What does it mean when it says you can hook a monitor up to your audio receiver?

Discussion in 'Playback Devices' started by 1122334, Jun 13, 2009.

  1. 1122334

    1122334 Extra

    Joined:
    Jun 12, 2009
    Messages:
    23
    Likes Received:
    0
    Well, this is what most would probably call a NUBE question.

    I bought my first amp about 2 weeks ago. A Yamaha RX-V620. I have the speakers and everything set up. Anyways, when I first got it in the mail, I took a quick 1 hour read through the manual. I learned that there is a V-Aux on the front which is what I use if I was some quick music from my laptop or something along those lines. Now, there are RCA terminals and/or s-video terminals in the back for a TV, VCR 1, VCR 2, DVD, CD, Turntable, and a monitor. Now, I know how to hook up a monitor, but what exactly will it do? I mean, say I get a computer monitor and a s-video to VGA converter cable and hook it up to the receiver. Will it project the receiver display onto the new monitor? Will it project video from a port via the V-Aux terminal? What exactly is this monitor for?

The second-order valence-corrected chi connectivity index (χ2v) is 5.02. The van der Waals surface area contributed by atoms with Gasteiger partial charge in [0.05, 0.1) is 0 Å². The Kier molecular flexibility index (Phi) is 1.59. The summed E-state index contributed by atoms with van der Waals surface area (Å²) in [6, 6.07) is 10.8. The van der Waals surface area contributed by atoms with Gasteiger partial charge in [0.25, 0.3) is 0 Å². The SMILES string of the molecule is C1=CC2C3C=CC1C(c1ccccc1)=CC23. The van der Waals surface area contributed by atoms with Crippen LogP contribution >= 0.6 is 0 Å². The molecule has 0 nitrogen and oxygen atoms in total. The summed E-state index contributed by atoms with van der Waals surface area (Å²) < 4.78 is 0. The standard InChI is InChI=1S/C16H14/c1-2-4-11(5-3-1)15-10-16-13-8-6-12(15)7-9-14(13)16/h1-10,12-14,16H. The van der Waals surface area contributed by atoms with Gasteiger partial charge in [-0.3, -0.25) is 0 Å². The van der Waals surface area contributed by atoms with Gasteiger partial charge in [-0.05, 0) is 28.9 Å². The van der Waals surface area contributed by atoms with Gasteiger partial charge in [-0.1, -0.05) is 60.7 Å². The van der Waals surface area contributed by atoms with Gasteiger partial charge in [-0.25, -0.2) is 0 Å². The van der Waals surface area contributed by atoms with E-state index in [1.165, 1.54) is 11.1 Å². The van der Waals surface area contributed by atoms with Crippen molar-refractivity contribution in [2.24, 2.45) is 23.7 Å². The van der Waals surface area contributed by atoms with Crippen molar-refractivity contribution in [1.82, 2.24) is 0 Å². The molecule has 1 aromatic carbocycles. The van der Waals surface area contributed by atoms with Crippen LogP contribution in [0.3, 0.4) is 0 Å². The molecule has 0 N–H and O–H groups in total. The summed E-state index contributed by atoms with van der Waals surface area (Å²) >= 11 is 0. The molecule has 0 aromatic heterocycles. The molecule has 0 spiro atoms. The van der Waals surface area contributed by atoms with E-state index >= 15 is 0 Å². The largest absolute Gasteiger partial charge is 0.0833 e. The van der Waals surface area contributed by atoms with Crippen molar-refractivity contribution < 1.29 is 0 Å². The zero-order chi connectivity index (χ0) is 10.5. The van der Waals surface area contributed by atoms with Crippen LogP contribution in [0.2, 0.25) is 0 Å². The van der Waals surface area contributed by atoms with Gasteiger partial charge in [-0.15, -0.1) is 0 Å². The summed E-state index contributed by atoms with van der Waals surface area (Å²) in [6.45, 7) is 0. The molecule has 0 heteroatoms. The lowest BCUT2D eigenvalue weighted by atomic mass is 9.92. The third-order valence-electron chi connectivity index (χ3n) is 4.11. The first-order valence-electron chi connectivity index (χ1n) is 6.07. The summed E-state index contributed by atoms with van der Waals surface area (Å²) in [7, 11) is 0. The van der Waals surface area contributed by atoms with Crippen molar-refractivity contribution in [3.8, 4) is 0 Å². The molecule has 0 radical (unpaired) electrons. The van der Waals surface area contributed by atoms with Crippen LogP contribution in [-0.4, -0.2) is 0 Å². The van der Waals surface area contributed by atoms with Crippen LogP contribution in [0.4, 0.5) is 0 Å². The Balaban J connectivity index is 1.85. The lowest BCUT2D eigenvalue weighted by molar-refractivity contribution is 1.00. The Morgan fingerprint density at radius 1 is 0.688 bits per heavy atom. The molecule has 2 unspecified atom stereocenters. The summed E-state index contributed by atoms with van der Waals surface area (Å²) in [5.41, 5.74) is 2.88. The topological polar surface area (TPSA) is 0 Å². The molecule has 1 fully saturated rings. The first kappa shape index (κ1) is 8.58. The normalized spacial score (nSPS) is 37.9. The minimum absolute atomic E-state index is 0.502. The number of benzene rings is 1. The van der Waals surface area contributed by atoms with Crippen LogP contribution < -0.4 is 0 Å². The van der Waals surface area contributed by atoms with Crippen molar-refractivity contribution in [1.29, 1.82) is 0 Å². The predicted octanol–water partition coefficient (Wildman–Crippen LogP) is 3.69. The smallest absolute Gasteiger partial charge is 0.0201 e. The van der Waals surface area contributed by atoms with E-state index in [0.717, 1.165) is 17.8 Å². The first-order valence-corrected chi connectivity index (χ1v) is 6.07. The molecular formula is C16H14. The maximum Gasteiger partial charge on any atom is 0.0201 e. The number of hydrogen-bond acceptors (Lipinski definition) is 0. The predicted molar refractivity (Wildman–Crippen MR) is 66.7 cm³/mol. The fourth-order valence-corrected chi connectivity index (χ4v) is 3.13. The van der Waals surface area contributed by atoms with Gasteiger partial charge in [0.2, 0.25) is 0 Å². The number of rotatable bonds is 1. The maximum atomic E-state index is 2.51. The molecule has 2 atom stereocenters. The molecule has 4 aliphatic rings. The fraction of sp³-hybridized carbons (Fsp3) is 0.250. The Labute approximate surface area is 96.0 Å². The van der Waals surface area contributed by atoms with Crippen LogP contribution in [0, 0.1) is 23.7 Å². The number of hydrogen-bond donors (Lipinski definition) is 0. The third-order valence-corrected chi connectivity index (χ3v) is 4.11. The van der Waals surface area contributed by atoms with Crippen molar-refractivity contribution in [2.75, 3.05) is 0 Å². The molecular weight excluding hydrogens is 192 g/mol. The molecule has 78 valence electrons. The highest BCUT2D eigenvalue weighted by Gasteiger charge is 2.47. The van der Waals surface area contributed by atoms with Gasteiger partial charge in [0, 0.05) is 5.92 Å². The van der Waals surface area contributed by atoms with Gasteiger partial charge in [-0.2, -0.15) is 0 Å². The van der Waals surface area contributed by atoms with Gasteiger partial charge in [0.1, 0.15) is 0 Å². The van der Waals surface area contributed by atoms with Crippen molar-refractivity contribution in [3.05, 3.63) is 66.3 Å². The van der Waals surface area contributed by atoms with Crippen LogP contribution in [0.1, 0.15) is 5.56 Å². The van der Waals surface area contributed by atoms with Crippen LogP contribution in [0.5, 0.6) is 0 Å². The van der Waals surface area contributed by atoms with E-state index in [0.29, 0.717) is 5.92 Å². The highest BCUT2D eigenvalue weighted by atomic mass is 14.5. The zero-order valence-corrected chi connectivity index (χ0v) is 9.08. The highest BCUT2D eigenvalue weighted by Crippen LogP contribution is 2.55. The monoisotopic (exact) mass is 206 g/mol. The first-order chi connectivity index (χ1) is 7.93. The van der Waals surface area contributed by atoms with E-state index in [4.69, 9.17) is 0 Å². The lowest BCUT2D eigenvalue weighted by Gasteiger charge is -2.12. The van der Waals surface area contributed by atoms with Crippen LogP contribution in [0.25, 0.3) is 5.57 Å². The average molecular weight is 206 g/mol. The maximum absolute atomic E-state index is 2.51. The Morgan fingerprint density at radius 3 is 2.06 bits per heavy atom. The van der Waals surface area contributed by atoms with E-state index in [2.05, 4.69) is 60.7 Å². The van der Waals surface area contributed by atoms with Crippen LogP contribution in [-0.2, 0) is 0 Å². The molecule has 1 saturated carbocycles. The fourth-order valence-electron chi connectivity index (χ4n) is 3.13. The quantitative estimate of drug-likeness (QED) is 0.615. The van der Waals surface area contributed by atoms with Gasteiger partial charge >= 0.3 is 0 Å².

2. Stephen Tu

    Stephen Tu Screenwriter

    Joined:
    Apr 26, 1999
    Messages:
    1,573
    Likes Received:
    0
    The "monitor out" on an AV receiver is for hooking up a TV, not really a PC monitor. It is routing connected video sources like the DVD to the TV, acting as a switching device (some can perform additional functions like converting from one connection type to another, and/or deinterlacing/scaling the video). It is for convenience so that you can hook many sources up to TVs with limited number of inputs, plus switch both audio/video with just the receiver.

    The TV is considered a "monitor" in this case because it is using an external video source, not its built-in tuner. You can hook up non-TVs also, like video projectors, plasma displays (business models sold w/o tuners), and various PC monitors that these days often come with various video in jacks (composite/s-vid/component/HDMI). You can hook up a PC monitor with only VGA with a converter also, easier if it has the ports though.